There are more invasive plants issues in Escambia County than animal ones; but we do have animal invasives.  Some have been with us for some time, like the feral hogs which will be posted in a different article, some are more recent.  In this article we are going to focus on two species that could become real problems for us without some management plan – the lionfish and the Cuban treefrog. 

The Invasive Lionfish

The red lionfish (Pterois volitans) has been in the local news for some time – but as a Gulf of Mexico problem.  The fish is from the Indo-Pacific region of the world and was brough here for the pet trade.  The first records we have of it in the wild were in southeast Florida in the 1980s.  We are not 100% sure how they reached the Atlantic Ocean, but they did – and they did well. 

Lionfish display a courtship dance where, near sunset, the males and females rise off the reef in a rotating swimming pattern and then fertilize their eggs.  On average, each female will fertilize 30,000 eggs every four days!  These fertilized eggs are encased in a gelatinous sac that drifts with the currents and is a method of spreading the species across the region.  Originating in southeast Florida, the Gulf Stream dispersed them north along the coasts of Georgia and the Carolina’s.  From here the invasion moved east to Bermuda where the Atlantic currents cycled them back south to the Caribbean, here they invaded every reef system in the region.  From the Caribbean they found there way to the Florida Keys and eventually into the Gulf of Mexico.  The first record in Escambia County was in 2010.  It has been described as one of the most prolific, and successful, invasions of a non-native species ever.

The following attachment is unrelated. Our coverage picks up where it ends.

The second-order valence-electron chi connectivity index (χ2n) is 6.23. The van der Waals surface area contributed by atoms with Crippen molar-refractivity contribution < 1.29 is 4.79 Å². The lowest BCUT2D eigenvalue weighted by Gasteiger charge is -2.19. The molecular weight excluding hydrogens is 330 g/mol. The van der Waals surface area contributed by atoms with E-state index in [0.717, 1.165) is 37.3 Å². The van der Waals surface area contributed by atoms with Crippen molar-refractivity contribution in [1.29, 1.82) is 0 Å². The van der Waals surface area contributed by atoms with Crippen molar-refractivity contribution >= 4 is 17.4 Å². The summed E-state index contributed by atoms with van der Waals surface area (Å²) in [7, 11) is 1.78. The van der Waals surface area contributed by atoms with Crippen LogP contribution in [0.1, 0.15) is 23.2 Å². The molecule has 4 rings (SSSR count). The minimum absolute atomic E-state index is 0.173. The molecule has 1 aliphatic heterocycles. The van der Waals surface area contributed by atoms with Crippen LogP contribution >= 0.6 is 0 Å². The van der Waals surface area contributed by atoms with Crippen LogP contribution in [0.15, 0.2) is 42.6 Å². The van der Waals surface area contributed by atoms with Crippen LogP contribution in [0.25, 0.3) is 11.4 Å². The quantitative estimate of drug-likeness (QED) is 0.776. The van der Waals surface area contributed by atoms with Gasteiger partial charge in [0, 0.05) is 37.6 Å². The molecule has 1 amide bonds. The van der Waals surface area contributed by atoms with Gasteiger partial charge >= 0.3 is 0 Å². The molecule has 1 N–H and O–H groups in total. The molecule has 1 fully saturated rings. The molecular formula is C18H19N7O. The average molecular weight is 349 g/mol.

Studies show that the invasion in the Pensacola area was particularly bad.  One study showed that the densities in our area were some of the highest in the south Atlantic region.  Another study showed they had preference for artificial over natural reefs.  In response, the Escambia County Division of Marine Resources, partnering with Florida Sea Grant, developed a series of local workshops to educate the public about the issue. 

From these meetings nonprofits formed that began to have “rodeos” and “roundups” providing prizes to divers who could remove the most, the largest, and even the smallest lionfish.  Eventually the Florida Fish and Wildlife Conservation Commission (FWC) joined in and created the Lionfish Removal and Awareness Day (LRAD).  This event, which began in Pensacola, attracted thousands of curious people, chefs cooking samples, and divers from across the region.  These efforts, along with an increase in commercial harvest (the fish is edible) have made a significant impact on populations in waters less than 200 feet (where divers can safely work) – but lionfish can live as deep as 1000 feet.